Eulogy to the Death of A Role Part Deux

Almost a year ago, I wrote about the death of the role of mother. Of course I will always be a mother to my three children, but not in the same, every day, home school, stay-at-home mom way that I’ve been for the past nineteen years. You see, I’m enrolling my youngest into college…and in the flurry of excitement, visiting schools, filling out FASFA’s, scholarship applications and auditions, I hardly have time to feel anything…at least until the house is empty and all I can hear is the dog snoring and the refrigerator running. Because now, I am alone with my thoughts, much like the day I realized that I was the mother of an eighteen year old, I grieve. But this is far worse, all that there is left to who I was before motherhood and home schooling is a shadow.

I have heard mothers scoff at the place I find myself in. I have heard them criticize ladies before me who have wrestled with this identity crisis. They have whispered behind the back of this pained one, “That’s why I don’t believe in home education. If her focus was more on her husband, she wouldn’t be so lost right now. Home schooling is far too child centered, and not nearly enough helpmate centered.” I hope that our choice to educate our children and everything else that we have done was Christ centered and not people centered at all.

My husband recently lost his job; a job that he loved dearly. He anguished over it, and grieved over the fact that he was no longer associated with this company that he so loved and admired…and he only worked there for 2 years! I have been on this journey for almost ten times longer than he has, and yet no one blames him or thinks that he’s silly for feeling disappointed, and maybe even a little depressed. After much thought, I’ve come to the conclusion that it’s normal to be saddened at the end of a journey. It’s kind of like the let down you feel when you come home from vacation, or after all of the Christmas presents have been opened; the “what now?” feeling.

I suddenly have all of this time on my hands, and I don’t want to fill it with just anything. I don’t want to give over my future to the first thing that comes along. So I guess in addition to grief, I feel a little anxiety, like a girl just out of high school who is deciding whether to get married or go to college. I mean this is the rest of my life, I must choose wisely! And though the feeling may be similar to the high schooler, I don’t have as much time to fix it if I make a mistake.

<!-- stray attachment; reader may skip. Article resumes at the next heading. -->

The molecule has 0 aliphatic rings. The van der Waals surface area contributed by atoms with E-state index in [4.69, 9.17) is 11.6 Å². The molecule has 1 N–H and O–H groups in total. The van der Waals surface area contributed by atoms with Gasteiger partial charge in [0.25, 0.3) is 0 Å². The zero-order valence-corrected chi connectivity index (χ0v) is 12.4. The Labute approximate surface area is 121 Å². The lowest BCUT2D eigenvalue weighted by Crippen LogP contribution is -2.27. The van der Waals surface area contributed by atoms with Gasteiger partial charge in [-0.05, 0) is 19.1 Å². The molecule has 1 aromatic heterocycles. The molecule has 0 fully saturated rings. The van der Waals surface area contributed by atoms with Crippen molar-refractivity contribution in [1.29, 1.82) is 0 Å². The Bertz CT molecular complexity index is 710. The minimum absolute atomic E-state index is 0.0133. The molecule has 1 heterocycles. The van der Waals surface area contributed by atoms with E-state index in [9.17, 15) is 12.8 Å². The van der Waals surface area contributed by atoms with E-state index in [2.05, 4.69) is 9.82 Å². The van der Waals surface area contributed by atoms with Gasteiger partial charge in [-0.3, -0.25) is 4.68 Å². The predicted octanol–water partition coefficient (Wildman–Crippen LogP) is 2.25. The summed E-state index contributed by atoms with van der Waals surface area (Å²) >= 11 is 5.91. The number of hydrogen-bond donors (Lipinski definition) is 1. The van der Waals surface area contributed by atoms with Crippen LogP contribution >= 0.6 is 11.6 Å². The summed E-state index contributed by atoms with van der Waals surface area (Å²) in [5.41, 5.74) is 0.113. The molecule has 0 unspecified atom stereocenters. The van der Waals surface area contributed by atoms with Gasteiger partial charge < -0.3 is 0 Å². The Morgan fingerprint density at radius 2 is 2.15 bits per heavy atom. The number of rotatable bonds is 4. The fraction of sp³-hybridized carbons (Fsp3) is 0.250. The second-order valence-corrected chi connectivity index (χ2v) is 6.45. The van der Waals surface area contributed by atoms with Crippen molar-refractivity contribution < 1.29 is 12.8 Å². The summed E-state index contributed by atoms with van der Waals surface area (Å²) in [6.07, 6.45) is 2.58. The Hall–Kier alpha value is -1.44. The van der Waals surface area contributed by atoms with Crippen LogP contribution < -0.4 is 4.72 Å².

In the midst of all of this confusion, I do feel a glimmer of hope and excitement. I know that when I acknowledge Him…He will direct my paths. And His paths always drip with abundance. My prayer is that I don’t bend under the pressure of uncertainty, but rather that I bow humbly offering my life to His Majesty knowing that He has plans for me, and that they are good. So now I’ll encourage myself like David did. Stay still, and know that He is God. Don’t bend, but bow, these must be the words I choose to live by. For I am out of control, and let me tell you I’m not loving it. However, deep inside my heart I know that this is the only place to be; the place where his hand turns my heart like a compass to new lands and adventures planned out, just for me.

25 thoughts on “Eulogy to the Death of A Role Part Deux

    • My dear Leanne,
      How I treasure your words, both on your blog and your comments. You are so right, I remember wondering if I could give my first back, because there was no way that I was ready!! We rarely feel ready for the next step in life.

  1. Oh…I get this…I have homeschooled for the past 24 years…I have 3 older children…some married with children…then a 7 year gap…2 at home…graduation in May. I do believe these transitions in life…college…marriage can be more difficult for homeschooling moms…but that is not a bad thing…what we daily forged in the trenches with our kids is a bond that is tight…but it does have elasticity to it…but we do feel it each time it is stretched…
    There is mixed emotions at this new threshold…sadness with excitement mixed in…
    Blessings as your find your true north…

  2. This is a lovely thoughtful post. I am actually going to be writing about feeling abandoned by your “adult children” in one of my blog posts in the next week or so. I’d like to ping back (add a link from your post) to my blog post when I write it if that’s ok. 🙂

  3. Oh yes. I know this feeling. I will graduate my baby in May after many years of this homeschooling journey. I still don’t even know quite what to say about how I feel…many emotions, many emotions.